DIY Cupid's Arrow Garland by Farmhouse38.com

Let these dry just a tad and then carefully peel them up from the tinfoil so that they don’t get super stuck. Or save yourself the trouble and go buy feathers from Hobby Lobby.

When that had set, it was time to assemble the arrows.  Hello, hot glue gun!  I simply hot-glued a heart and a feather to each little painted stick.

DIY Cupid's Arrow Garland by Farmhouse38.com

They looked so adorable all lined up on this Gershwin & Gertie chalkboard that I almost wanted to glue them down and call it a day. But I did not.

It was at this juncture that I decided my little arrows were in serious need of some glitter.  So I gave each heart another coat of paint and a healthy dusting of red glitter and then let them set.

To assemble the garland, I used thin, galvanized, craft wire, which I wrapped around the center of the first arrow shaft a few times (you can super-secure this by hitting the wrapped wire with a dot of hot glue, but I didn’t need to do that).  Approximately five or so inches down the wire, I did this with the next arrow, and so on.

DIY Cupid's Arrow Garland by Farmhouse38.com

The spacing and quantity of materials I used yielded me about 14 feet of festiveness.

DIY Cupid's Arrow Garland from Farmhouse38.com

Oh, I am just getting started on the Valentine’s Day fun…never you worry. 🙂

Cupid’s Arrow Doormat

Cupid's Arrow Doormat from Farmhouse38Cupid's Arrow Doormat

More Valentine’s crafty decor!

I’m a big fan of making my own doormats.  Plain coir mats like the one above are sold for around $10.00 at Home Depot, and with some transparent contact paper (also from the Depot) to make a sticky-stencil and a bit of left-over spray paint, this is a relatively easy, inexpensive, and versatile DIY project.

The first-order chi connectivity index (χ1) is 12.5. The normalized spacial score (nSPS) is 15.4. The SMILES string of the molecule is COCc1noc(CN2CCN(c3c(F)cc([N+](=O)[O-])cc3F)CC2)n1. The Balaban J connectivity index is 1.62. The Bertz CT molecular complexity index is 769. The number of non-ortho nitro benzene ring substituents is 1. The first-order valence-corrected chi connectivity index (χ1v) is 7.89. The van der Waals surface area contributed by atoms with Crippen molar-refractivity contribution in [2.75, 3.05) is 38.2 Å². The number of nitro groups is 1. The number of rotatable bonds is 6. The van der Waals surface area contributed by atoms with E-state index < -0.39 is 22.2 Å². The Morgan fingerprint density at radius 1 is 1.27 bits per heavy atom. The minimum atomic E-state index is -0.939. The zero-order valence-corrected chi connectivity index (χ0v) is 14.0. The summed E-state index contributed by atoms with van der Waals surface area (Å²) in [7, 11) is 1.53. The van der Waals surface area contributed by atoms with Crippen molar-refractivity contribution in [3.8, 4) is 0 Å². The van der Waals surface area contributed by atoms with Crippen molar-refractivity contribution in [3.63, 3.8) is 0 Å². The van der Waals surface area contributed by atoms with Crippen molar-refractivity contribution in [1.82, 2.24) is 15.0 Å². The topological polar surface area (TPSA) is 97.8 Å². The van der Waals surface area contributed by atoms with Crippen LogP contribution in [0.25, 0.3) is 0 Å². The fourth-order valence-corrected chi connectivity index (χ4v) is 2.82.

For this design, I decided about how big I wanted my arrow, and then created it in a design program and printed it off the computer.  It took two standard-sized pieces of paper, which I then taped together into one design.

Arrow Template

Lined Up

Now cut a piece of contact paper big enough to fit over the top of this, then tape it to the print-out, as well as your work surface so nothing slides around.  Use a sharpie to trace your arrow image onto the contact paper.

Tracing

BTW….this is a great method to create a stencil for other craft projects.

Now comes the first tricky part: using a small pair of scissors, cut the arrow cleanly out of the middle of the contact paper. The contact paper is gonna wanna roll up on you, but keep calm!  It feeds off of your frustration.

Cut-out

Now, for the second tricky part: CAREFULLY remove the backing to the contact paper and stick your image where you want it on the doormat.  Nothing wants to stick to that coir very much, so you’ll be able to shimmy it around to get it lined up just right.  Tape it into place with painter’s tape and then use contact paper and/or painters tape to cover the rest of the mat to protect it from over-spray.

Stencil

Now, you’re ready to paint!  Hit the image with spray paint in short bursts from directly above, as again, the contact paper just barely adheres to the coir and if you blast it from an angle, it will lift right on off of there and ruin the whole thing.  Hit it with one, good coat of paint.

Paint

Let it dry for a few minutes, remove the template, and then let the rug sit and dry for about an hour or so before you put it out for use.

Cupid's Arrow

Another simple version of this went to our side door:

The chickens are just fascinated by this red heart on their doormat.

The chickens are just fascinated by this little red heart on their napping-mat.

%d bloggers like this: